In this episode, we're going to be talking about best practices for documenting tillage — an important topic during harvest.
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This was something that should be talked about just because of the season that we're in and some of the questions some people may have about documenting tillage passes. Traditionally speaking, or thinking about some of the passes that we document, or some of the agronomic information that we collect, of course the first one that comes to mind is yield. That was the one that started it all, was documenting our yield so we had something to put into our toolbox to start making educated decisions off of.
Now, fast forward, documenting yield goes back to the mid to late '90s, I believe, so fast forward here to 2022, and we can document so much more than just yield. We throw in documenting our planter pass, so we're documenting our population, our seeds per acre, pounds per acre. We're documenting our fertilizer applications, whether it be on that planter or pre-planting or fall application, whatever that may be. We've got planting documentation and now with the HD data that we can get off of the John Deere planters. It's way more than population.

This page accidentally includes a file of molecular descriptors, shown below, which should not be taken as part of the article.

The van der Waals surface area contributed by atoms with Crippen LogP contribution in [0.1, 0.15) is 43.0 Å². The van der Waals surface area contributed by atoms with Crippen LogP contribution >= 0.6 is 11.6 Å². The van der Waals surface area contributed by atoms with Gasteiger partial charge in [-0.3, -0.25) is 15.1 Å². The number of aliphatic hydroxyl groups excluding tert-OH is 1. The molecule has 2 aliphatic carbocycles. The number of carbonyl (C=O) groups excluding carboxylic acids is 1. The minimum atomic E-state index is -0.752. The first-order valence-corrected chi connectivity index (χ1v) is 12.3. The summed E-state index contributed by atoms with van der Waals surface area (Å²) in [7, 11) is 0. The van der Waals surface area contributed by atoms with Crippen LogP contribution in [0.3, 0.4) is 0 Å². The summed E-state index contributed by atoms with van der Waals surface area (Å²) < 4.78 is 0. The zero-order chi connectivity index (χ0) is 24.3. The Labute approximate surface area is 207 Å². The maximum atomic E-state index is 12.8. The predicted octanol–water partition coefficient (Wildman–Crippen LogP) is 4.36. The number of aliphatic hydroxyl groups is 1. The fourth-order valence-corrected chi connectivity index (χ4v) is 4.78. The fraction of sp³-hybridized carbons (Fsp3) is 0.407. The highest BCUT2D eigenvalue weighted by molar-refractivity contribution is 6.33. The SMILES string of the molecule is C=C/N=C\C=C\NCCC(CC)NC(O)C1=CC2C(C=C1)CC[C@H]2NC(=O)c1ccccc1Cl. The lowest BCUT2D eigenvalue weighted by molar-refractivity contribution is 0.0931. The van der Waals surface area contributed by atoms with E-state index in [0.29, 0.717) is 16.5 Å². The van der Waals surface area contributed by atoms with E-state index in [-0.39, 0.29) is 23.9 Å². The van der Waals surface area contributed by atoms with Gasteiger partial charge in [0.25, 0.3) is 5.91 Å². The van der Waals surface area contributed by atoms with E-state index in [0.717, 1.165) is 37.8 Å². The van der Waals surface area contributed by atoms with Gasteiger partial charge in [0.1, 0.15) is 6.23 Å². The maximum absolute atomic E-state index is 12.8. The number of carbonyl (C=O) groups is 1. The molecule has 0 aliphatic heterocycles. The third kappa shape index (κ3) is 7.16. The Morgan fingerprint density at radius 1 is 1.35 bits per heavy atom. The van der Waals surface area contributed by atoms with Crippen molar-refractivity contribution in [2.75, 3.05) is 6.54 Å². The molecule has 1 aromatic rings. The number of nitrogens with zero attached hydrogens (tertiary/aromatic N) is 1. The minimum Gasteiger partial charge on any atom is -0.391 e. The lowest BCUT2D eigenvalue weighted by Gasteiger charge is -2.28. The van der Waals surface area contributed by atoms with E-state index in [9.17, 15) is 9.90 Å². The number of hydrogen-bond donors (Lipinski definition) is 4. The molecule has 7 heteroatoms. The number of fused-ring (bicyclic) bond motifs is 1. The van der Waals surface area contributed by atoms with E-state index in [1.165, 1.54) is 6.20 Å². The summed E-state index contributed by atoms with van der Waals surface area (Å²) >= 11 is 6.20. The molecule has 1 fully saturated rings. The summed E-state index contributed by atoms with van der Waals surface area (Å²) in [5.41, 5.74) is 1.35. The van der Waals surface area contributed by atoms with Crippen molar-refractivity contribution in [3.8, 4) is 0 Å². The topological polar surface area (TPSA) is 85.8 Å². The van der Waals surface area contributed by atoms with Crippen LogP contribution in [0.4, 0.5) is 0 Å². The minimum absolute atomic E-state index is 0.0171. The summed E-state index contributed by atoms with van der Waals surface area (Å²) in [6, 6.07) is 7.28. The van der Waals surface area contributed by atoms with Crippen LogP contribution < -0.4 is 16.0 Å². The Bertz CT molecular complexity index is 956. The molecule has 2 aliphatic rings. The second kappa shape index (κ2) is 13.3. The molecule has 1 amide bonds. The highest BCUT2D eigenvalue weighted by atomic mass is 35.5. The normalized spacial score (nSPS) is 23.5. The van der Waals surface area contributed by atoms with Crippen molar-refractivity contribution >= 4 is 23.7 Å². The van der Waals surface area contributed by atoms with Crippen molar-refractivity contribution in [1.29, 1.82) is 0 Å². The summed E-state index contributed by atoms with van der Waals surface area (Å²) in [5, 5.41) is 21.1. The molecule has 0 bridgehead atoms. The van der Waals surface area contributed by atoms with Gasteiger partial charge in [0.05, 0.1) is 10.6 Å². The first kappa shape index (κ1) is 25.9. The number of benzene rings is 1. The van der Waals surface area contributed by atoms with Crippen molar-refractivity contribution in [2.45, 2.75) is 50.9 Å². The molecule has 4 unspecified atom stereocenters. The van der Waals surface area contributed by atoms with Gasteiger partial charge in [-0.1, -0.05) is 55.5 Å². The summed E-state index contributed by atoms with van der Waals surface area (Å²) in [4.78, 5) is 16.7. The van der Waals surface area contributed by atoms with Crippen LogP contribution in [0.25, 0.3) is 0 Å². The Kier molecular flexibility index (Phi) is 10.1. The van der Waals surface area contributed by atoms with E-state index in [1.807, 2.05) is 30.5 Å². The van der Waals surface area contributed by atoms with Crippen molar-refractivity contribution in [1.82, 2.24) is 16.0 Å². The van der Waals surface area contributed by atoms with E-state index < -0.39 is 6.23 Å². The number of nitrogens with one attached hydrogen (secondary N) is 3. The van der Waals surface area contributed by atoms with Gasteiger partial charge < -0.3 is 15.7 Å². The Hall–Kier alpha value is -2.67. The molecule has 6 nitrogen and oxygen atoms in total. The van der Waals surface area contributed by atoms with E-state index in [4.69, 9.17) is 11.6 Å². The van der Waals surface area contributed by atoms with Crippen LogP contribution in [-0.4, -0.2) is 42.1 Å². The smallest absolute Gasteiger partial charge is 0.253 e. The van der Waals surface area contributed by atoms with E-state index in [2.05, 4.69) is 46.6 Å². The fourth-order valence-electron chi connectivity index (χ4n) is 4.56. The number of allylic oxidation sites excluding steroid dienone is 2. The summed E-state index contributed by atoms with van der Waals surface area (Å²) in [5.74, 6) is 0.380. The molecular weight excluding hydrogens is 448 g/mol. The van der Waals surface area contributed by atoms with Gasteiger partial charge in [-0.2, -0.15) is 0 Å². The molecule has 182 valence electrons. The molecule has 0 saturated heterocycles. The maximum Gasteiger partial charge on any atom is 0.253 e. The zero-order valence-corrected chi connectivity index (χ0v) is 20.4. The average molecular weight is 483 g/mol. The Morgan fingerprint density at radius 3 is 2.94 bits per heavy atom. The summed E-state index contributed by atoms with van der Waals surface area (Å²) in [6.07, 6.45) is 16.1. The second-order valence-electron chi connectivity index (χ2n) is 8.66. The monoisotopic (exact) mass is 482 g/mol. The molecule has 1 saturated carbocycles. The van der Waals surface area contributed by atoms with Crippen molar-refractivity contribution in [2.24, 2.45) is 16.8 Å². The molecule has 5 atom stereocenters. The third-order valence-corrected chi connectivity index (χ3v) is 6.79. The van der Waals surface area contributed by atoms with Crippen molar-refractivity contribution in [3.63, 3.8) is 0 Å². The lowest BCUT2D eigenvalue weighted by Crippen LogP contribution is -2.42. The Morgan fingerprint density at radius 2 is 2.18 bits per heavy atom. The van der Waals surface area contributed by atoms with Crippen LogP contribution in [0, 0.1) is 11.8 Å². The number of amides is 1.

We've got applied down force, we've got seed singulation or seed spacing, we've got all of that. The speed, the applied down force, the target margin. So many data layers that we pull in. The next one would've been application. I touched on that with the planter. We talk about whether it be fertilizer application, we talk about our spray passes or our crop protection passes. All of that stuff is documented on target application, as applied application. The amount of gallons or pounds, whatever products we're putting down, all of that stuff is documented. Then we move into harvest, well actually we're going backwards into harvest.
Went down the line of the seasons, not how they came about, but with harvest, we get yield, we get moisture, we get-- Oh gosh, there's so many all other different applications or agronomic data layers that are coming in. When we talk about that, we've got, like I said, our moisture, our yield, our speed. We've got variety data that comes in, a lot of different things. Now, if we have connected machines, JD link connected machines, all of those data layers, whether it be planting, application, harvest, we also get machine data along with that. We're documenting our fuel efficiency. We're documenting total fuel utilized fuel per hour, fuel per area.
All that stuff is being documented, and then we start looking at productivity. What does our productivity look like? Now, I say all of this stuff because those are, again, going back to the '90s, starting with harvest. That is what we think of when we think agronomic data. We think of our yield maps, our planter as applied maps, and maybe some fertilizer or crop care. Our spraying maps. Those agronomic data layers are what we focus on when we talk about agronomic data and making decisions. Now, here we are today going to talk about documenting your tillage pass, and the big question I always get is, "Why would I document my tillage pass? We're just out there turning the soil over, making it black, bearing residue, sizing residue," whatever it may be on your operation.